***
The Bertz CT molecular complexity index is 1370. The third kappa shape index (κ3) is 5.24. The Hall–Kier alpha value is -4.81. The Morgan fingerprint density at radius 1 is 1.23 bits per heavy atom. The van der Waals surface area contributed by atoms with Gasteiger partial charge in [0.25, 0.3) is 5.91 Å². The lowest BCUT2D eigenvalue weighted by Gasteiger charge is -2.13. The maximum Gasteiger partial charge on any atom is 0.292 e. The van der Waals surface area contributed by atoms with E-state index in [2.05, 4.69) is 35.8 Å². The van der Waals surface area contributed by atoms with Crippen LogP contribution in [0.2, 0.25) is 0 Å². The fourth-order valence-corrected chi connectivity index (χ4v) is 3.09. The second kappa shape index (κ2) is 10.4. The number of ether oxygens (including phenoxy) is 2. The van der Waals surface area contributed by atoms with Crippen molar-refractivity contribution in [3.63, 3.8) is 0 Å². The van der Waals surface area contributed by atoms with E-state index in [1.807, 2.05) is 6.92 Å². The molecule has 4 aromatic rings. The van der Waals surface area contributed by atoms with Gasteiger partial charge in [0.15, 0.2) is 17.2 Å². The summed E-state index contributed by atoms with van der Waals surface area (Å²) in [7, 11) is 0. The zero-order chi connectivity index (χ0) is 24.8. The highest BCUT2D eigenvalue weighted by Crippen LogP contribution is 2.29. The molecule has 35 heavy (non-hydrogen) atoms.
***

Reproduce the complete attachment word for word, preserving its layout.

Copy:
The Bertz CT molecular complexity index is 1370. The third kappa shape index (κ3) is 5.24. The Hall–Kier alpha value is -4.81. The Morgan fingerprint density at radius 1 is 1.23 bits per heavy atom. The van der Waals surface area contributed by atoms with Gasteiger partial charge in [0.25, 0.3) is 5.91 Å². The lowest BCUT2D eigenvalue weighted by Gasteiger charge is -2.13. The maximum Gasteiger partial charge on any atom is 0.292 e. The van der Waals surface area contributed by atoms with E-state index in [2.05, 4.69) is 35.8 Å². The van der Waals surface area contributed by atoms with Crippen LogP contribution in [0.2, 0.25) is 0 Å². The fourth-order valence-corrected chi connectivity index (χ4v) is 3.09. The second kappa shape index (κ2) is 10.4. The number of ether oxygens (including phenoxy) is 2. The van der Waals surface area contributed by atoms with Crippen molar-refractivity contribution in [3.63, 3.8) is 0 Å². The van der Waals surface area contributed by atoms with E-state index in [1.807, 2.05) is 6.92 Å². The molecule has 4 aromatic rings. The van der Waals surface area contributed by atoms with Gasteiger partial charge in [0.15, 0.2) is 17.2 Å². The summed E-state index contributed by atoms with van der Waals surface area (Å²) in [7, 11) is 0. The zero-order chi connectivity index (χ0) is 24.8. The highest BCUT2D eigenvalue weighted by Crippen LogP contribution is 2.29. The molecule has 35 heavy (non-hydrogen) atoms.